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Old 08-08-2014, 08:44 PM
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Default Faster rod or slower rod in this situation?

Okay, I probably think too much but I have been thinking about this for a little while now.

Let's say you are thinking about using smaller dries today, so you decide to go out with a 4wt to cast those little things. As the day goes on, you realize they are not hitting anything you offer so you realize they are hitting, say, hoppers. You have some in your box but they are sort of on the big side. In fact, more of a 5wt than a 4wt. Would it be better if you had a faster rod or a slower rod in that situation?

In other words, is one more "versatile" than the other?

Just wondering...been sort of slow in here.

Thanks,
rat
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Old 08-08-2014, 09:15 PM
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Default Re: Faster rod or slower rod in this situation?

Really what would be best is if you had a spare spool with a 5 wt line. Most 4 wt rods will cast a 5 wt line just fine.

My personal preference is a fast rod for nymphing and a medium fast for dry fly fishing. Over all if I had to choose between the two, I would choose the fast rod because I could still fish dries with it, and if I had to fish larger dries out west into the wind, the faster rod would be more able to cast into the wind. I could even over line it to cast into the wind.

The answer really boils down to the river I am fishing. On the Madison River which has no cover to block the wind and is a huge river that can require some big flies at times, I will choose a faster rod as the better all around rod. But in my smaller tree lines stream of Wisconsin, I will never need to cast that far or have to fight the winds that are common out west. So I use a lower weight medium fast rod or even a moderate flex rod. It is more versatile in the sense it that it protects the lighter tippers and the fish give me a better fight on those rods.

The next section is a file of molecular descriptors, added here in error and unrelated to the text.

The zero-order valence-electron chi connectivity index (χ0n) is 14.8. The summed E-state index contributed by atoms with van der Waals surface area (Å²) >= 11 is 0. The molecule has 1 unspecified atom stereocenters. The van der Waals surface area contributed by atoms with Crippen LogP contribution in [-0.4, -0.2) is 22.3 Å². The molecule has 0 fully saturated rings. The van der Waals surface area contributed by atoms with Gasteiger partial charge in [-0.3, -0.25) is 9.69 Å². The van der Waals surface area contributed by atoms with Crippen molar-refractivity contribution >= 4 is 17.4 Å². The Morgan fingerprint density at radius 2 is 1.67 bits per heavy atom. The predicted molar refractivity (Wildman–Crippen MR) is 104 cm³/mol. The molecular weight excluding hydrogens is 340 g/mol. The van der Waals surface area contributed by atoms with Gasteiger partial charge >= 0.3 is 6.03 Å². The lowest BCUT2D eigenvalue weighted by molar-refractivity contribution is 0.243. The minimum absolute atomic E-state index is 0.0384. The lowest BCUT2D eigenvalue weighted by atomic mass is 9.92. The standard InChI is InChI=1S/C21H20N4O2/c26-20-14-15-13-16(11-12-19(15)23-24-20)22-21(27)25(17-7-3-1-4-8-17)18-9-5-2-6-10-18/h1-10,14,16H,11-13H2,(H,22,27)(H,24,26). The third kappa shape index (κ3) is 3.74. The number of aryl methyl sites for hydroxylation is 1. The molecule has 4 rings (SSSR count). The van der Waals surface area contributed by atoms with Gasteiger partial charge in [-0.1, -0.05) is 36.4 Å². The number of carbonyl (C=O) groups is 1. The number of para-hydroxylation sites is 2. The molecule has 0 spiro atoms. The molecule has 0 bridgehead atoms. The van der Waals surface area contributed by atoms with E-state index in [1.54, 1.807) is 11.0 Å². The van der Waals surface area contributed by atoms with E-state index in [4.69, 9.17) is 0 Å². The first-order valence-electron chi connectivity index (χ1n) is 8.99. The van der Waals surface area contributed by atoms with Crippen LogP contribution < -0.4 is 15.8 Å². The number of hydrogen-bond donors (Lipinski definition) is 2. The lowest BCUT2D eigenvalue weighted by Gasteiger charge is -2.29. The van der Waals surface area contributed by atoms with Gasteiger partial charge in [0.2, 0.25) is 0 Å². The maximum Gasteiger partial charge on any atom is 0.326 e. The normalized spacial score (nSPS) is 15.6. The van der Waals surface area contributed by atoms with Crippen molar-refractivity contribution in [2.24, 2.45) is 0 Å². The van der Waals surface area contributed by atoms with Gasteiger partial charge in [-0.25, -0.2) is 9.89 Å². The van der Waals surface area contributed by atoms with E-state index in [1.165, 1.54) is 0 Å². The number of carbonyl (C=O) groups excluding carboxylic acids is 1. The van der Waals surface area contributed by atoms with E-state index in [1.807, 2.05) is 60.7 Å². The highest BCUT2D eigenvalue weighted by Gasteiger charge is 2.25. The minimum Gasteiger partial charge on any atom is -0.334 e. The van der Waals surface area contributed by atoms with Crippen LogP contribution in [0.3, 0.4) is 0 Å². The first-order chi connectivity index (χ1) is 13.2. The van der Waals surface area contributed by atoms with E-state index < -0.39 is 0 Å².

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Old 08-08-2014, 09:39 PM
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Default Re: Faster rod or slower rod in this situation?

Depends on the water. My rod MUST load in close.....but I could and can do it all with a moderate rod.
Were I on big, big water, I'd no doubt go with a faster rod.

Prob dont help much,,but that's my take.
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Old 08-08-2014, 10:42 PM
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Default Re: Faster rod or slower rod in this situation?

If I know I am going out to use size 18 and smaller dries all day I will use my Circa which is very full flexing or medium action. If am doing the same on small river I take a TXL 1wt which is medium fast. I have had a full flexing 1wt but at that small it had no backbone to defeat a 1mph breeze.

As others have said med-fast is very versatile.

It's all relative though , Sage calls the ONE fast and Allen calls their ICON fast. I find the ICON to me is more like the TXL and that by Sage's definition is medium fast.

Definitely if I'm using bigger nymphs like stonefly patterns with a strike indicator I will use a fast rod like the ONE or Zaxis
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Old 08-08-2014, 10:42 PM
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Default Re: Faster rod or slower rod in this situation?

Glass 6wt. Delicacy and fish fighting feel of a grahite 4wt and payload capacity of a graphite 6wt. Vintage Fenwick 6wts go for $50-$80 on that evil auction site.